Once you feel that you are getting the hang of cutting, you can speed things up a bit by stacking up 3-4 squares at a time.  Be sure that your blade is sharp so that it will go through all the layers, and again, practice on single squares before you jump into this.  But once you feel confident, this will save a lot of time.


So now your pieces are all cut,  let's learn how to sew them together!!! I like to use 3 pins when sewing curves and will share this method.  Some people use 1 and some people use a ton :)  If you find you want more than 3 pins, fabulous, if you find you like 1, wonderful!!  Do what works best for you :)

Okay, to start, we need to find the center of our pieces, so to do this, fold your Pie and Crust in half and finger press the crease.  It doesn't matter if you are using a Print Pie or Background Pie, just so long as the Crust is the opposite. 

Now, with right sides together, place the Crust onto the Pie aligning the two creases.  Pin the two pieces together along the crease.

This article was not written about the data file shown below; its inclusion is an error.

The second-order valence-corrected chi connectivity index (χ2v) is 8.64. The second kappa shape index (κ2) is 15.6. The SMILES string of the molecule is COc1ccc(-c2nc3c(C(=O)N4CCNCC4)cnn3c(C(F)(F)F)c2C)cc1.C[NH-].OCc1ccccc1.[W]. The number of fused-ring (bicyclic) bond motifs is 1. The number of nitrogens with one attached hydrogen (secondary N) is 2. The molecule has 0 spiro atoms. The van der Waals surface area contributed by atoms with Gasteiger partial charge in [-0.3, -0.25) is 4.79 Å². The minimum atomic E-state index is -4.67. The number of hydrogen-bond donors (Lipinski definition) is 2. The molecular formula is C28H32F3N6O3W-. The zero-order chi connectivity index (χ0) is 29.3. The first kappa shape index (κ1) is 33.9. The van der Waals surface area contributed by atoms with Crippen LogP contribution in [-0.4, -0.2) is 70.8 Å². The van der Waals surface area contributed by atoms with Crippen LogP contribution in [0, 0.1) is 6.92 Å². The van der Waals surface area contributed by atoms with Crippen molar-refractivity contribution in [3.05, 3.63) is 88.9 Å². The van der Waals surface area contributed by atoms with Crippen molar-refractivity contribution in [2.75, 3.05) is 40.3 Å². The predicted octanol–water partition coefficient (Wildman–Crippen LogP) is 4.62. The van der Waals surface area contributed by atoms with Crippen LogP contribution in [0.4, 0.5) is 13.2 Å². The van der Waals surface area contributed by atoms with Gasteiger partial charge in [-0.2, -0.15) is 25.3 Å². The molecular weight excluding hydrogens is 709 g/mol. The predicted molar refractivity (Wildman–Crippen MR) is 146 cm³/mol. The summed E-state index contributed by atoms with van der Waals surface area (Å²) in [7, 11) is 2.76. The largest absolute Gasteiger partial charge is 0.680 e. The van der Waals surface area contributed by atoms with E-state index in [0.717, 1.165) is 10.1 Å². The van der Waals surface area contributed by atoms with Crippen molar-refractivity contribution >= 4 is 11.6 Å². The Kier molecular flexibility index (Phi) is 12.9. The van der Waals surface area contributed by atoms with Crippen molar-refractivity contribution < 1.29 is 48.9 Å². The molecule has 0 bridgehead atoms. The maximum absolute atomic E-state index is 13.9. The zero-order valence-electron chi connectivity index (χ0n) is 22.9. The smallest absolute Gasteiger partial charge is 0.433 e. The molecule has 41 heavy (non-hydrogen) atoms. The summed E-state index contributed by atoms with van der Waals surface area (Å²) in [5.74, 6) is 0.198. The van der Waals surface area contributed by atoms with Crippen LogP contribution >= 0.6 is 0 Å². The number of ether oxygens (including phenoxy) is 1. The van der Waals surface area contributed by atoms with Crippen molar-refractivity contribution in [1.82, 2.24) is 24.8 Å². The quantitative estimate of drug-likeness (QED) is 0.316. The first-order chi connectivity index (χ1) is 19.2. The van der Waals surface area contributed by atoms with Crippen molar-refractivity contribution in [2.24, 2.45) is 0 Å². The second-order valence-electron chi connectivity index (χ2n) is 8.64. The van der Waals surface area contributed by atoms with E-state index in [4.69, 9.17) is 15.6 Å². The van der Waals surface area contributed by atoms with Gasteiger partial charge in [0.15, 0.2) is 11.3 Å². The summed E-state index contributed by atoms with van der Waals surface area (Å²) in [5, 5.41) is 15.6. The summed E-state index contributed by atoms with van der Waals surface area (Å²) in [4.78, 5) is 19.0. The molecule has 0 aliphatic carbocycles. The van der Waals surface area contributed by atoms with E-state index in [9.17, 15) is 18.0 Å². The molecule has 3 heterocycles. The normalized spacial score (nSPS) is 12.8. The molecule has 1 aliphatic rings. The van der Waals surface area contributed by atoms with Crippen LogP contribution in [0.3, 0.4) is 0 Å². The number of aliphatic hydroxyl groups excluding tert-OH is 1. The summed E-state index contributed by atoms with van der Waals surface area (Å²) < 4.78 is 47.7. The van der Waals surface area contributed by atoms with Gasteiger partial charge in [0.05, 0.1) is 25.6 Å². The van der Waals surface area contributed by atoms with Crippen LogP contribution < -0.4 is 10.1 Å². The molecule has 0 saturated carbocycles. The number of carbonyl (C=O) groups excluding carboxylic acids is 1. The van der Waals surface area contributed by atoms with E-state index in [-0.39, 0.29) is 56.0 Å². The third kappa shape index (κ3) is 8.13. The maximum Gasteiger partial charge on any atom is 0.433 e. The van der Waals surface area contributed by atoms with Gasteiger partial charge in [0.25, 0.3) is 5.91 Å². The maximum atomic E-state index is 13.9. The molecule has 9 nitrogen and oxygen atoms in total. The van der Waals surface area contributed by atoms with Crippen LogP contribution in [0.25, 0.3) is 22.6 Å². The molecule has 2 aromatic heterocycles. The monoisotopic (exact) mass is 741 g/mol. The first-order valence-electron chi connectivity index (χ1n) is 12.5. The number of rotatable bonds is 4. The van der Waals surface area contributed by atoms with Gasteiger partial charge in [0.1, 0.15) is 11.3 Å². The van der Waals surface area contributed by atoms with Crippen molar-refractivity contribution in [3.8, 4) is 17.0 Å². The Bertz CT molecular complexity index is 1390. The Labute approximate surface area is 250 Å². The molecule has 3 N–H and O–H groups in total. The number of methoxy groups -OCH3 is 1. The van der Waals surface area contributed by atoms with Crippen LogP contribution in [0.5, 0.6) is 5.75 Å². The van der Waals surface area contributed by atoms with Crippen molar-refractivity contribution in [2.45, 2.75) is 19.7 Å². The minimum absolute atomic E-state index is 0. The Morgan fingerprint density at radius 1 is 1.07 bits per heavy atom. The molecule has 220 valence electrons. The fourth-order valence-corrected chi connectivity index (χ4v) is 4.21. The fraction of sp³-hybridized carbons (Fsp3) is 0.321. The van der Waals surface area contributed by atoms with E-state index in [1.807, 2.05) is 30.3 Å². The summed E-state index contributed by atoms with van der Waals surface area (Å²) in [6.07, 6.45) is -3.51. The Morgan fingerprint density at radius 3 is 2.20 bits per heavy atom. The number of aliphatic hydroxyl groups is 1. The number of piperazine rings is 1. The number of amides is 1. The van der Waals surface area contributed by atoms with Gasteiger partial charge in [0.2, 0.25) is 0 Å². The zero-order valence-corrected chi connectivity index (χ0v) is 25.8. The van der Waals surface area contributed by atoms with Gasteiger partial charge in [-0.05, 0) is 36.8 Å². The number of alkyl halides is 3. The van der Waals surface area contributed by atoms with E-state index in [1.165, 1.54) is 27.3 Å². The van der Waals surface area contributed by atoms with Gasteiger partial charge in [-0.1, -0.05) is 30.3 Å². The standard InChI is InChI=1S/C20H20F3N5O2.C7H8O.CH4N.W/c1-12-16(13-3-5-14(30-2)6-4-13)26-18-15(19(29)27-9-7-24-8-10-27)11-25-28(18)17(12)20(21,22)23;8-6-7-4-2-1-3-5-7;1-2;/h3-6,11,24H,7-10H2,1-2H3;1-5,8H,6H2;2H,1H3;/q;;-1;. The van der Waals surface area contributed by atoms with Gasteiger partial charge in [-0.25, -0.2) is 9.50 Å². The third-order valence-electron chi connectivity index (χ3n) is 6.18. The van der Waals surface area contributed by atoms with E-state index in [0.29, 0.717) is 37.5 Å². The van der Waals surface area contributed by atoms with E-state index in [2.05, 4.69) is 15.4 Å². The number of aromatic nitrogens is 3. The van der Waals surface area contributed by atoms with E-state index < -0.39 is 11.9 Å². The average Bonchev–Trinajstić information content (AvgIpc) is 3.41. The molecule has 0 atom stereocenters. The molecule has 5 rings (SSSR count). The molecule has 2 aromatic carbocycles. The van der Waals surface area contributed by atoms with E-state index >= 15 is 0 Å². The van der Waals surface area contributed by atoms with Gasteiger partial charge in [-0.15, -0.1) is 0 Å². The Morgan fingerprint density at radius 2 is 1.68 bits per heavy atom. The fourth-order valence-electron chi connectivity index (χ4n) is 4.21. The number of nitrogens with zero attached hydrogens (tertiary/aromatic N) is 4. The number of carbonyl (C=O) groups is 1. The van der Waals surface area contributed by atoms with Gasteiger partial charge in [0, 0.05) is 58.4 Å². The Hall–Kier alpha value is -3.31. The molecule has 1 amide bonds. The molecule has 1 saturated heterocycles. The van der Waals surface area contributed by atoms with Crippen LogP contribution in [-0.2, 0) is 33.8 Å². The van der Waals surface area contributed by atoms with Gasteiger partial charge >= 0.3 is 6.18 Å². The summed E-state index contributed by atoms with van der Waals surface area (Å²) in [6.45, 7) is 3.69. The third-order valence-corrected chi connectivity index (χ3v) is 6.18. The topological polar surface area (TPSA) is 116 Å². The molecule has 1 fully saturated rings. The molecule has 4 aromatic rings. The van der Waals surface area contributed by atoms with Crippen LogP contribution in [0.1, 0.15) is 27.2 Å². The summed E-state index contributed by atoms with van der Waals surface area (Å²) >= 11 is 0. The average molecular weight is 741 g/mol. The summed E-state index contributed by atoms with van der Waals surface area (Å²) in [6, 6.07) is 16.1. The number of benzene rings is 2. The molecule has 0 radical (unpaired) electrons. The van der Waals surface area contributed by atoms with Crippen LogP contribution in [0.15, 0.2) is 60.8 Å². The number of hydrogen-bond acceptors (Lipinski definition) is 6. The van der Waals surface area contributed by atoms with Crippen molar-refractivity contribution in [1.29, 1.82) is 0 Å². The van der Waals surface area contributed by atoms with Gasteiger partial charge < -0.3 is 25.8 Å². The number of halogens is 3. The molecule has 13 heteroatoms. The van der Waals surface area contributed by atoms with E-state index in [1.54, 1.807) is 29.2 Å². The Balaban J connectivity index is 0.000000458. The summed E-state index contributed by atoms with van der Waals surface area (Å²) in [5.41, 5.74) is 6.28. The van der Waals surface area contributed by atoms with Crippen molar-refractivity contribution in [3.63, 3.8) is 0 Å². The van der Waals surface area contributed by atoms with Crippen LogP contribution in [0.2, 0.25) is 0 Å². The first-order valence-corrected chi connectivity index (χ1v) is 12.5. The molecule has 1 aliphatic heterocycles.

Now, grab the end of your Crust and align the two sides with the two sides of your Pie.  These should align perfectly, just like if you were sewing a square together.  Pin in place.    And I like to pin pretty close to the edge so that that alignment won't shift on me.

Then repeat for the other end, again making sure that the two sides are aligned perfectly, just like a square and pin it in place.   And your block is pinned and ready to sew. 


And now you are ready to sew.   Now before we start sewing take a deep breath :)  The more relaxed you are, the easier curves are to sew.  If you get frustrated and tense, it just gets harder, so remember, this is all about having fun :)

The biggest key I have found when sewing curves is to only worry about what is directly in front of your presser foot.  The rest of the block won't line up until it gets there so don't stress about it.   Just keep focused on what is about to go under the foot.

Using a 1/4" foot on your machine, Align your pinned edge with the foot and begin a few stitches.  I like to backstitch 2 stitches once I have started.  This isn't necessary, but I just like to where I pull on this piece when sewing a little more than traditional square blocks.